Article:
The rain that came without any invitation left us with a smooth breeze of fresh air. All of the people in Semarang Gallery move around, preparing for the upcoming exhibition that will be held that night. We sat together with the owners of Semarang Gallery inside their office. The sound of the rain got smoother and faded, replaced by the sound of people muttering.
Mr. Chris, can you tell us why you made a gallery in Semarang?
Mr. Chris: I built Semarang Gallery in 2001, so it already existed for 21 years. From the beginning of this gallery, we already focus on contemporary and emerging Artists.
A little back story, I am an Art enthusiast, but professionally an Architect by background. Even before I made this gallery, I already had several Artist friends in Yogyakarta from around 1994 – 1995. I visited them quite often, like once a week. If there are any pieces that I am interested in, I will collect some of them. So I have been a collector before I have a gallery. Going around and having creative discussions in Yogyakarta, the city of art and literature is an essential activity for me.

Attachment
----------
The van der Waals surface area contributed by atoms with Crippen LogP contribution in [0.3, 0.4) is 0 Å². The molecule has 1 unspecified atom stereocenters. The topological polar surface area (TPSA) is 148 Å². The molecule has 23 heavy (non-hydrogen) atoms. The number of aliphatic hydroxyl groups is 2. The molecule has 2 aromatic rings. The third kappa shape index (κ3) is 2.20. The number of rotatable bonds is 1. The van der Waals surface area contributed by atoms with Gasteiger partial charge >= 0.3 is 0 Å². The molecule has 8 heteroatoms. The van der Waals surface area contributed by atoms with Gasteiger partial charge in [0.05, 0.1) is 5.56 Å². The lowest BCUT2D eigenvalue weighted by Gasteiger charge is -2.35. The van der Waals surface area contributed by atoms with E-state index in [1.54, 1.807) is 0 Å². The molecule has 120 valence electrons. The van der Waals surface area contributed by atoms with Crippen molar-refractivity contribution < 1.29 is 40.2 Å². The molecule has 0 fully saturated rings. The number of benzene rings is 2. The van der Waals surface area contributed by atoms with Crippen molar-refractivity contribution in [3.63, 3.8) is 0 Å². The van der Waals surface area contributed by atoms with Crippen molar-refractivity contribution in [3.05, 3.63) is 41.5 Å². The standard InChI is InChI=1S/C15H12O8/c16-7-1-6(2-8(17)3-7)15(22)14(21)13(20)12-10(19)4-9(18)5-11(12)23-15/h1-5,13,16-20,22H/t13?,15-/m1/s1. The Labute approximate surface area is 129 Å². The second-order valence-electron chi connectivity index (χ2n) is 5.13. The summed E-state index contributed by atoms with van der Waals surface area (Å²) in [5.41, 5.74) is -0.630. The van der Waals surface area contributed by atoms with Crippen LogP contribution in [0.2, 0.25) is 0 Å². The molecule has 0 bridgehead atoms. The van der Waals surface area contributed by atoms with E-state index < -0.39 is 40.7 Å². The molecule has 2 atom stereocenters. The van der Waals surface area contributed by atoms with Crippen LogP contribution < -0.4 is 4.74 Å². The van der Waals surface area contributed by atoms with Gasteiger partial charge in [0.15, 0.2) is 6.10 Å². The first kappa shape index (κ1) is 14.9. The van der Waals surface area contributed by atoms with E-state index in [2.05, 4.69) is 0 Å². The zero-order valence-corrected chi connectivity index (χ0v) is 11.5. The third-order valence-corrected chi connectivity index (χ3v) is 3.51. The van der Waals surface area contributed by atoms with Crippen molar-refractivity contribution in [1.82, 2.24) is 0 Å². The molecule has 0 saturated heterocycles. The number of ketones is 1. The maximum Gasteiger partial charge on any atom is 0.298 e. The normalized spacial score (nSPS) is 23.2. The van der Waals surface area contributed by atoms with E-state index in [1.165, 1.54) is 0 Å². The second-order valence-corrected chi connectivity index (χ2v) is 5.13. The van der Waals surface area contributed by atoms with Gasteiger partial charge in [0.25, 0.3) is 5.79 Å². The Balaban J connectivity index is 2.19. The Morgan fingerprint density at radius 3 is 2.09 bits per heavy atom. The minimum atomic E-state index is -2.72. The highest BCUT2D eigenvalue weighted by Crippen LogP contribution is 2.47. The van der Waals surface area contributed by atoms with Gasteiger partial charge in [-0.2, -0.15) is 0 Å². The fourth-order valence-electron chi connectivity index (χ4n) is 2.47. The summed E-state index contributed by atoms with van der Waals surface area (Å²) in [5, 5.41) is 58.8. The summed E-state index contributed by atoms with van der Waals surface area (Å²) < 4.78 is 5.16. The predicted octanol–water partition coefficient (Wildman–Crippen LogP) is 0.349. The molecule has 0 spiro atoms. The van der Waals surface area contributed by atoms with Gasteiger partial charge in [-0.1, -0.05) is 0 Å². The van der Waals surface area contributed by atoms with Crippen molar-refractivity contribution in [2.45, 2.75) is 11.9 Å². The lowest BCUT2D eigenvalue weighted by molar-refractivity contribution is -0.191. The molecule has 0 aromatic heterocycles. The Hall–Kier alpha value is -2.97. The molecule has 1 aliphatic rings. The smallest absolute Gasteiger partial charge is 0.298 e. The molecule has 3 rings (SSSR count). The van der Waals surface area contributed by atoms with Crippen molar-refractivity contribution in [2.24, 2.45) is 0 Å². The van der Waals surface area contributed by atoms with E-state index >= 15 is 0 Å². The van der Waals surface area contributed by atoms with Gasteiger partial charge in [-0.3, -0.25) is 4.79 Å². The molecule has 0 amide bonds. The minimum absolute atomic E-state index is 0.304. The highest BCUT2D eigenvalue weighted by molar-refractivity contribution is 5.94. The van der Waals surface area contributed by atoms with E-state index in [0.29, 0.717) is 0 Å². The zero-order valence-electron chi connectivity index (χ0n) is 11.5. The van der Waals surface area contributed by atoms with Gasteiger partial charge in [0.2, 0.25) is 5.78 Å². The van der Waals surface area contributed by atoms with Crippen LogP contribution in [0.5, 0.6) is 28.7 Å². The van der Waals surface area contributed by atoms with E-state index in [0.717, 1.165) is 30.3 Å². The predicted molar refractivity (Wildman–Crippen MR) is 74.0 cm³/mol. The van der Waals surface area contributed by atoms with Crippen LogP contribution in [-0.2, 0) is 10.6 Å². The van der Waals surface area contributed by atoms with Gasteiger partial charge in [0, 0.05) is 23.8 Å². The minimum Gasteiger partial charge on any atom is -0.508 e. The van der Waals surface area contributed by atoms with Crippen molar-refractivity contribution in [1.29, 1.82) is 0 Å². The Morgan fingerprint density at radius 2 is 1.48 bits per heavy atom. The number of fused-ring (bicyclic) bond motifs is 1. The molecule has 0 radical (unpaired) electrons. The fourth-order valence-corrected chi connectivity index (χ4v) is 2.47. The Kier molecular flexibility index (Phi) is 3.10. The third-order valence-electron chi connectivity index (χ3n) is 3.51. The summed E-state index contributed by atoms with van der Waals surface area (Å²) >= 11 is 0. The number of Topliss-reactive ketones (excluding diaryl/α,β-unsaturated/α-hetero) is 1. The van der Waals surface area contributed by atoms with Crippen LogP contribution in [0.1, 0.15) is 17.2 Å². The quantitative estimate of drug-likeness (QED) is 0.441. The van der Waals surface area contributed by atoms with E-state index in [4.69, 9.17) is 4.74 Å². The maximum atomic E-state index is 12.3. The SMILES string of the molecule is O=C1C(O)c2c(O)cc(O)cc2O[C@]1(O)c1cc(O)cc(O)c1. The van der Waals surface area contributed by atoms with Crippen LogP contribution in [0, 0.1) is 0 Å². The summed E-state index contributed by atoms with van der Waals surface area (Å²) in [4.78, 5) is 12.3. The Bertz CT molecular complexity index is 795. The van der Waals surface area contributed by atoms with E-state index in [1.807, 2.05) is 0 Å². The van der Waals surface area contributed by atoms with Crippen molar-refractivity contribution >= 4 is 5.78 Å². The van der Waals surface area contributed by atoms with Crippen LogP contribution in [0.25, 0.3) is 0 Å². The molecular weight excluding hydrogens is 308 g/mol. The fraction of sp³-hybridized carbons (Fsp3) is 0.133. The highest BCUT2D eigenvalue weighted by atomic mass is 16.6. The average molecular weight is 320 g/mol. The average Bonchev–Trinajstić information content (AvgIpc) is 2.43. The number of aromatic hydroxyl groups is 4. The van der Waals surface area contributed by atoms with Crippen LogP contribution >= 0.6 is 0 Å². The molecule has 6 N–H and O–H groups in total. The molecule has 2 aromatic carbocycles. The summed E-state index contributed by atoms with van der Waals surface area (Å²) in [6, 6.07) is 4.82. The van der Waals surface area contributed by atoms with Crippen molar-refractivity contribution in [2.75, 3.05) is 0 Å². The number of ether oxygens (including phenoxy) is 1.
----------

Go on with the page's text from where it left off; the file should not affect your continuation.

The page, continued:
There is also an old friend of mine who sells antiques. From him, I learned to see things through different materials and different kinds of art mediums/ sizes/ capabilities. Seeing those seconds/ antiques, practice my being to see and understand things further.
So, yeah, the encouragement comes through those and the further thinking of a long-term way of having a space for art people to express and learn about Arts in Indonesia.
Where and when was the interest towards Art came through Mr.Chris and Mr. Dennis’s life?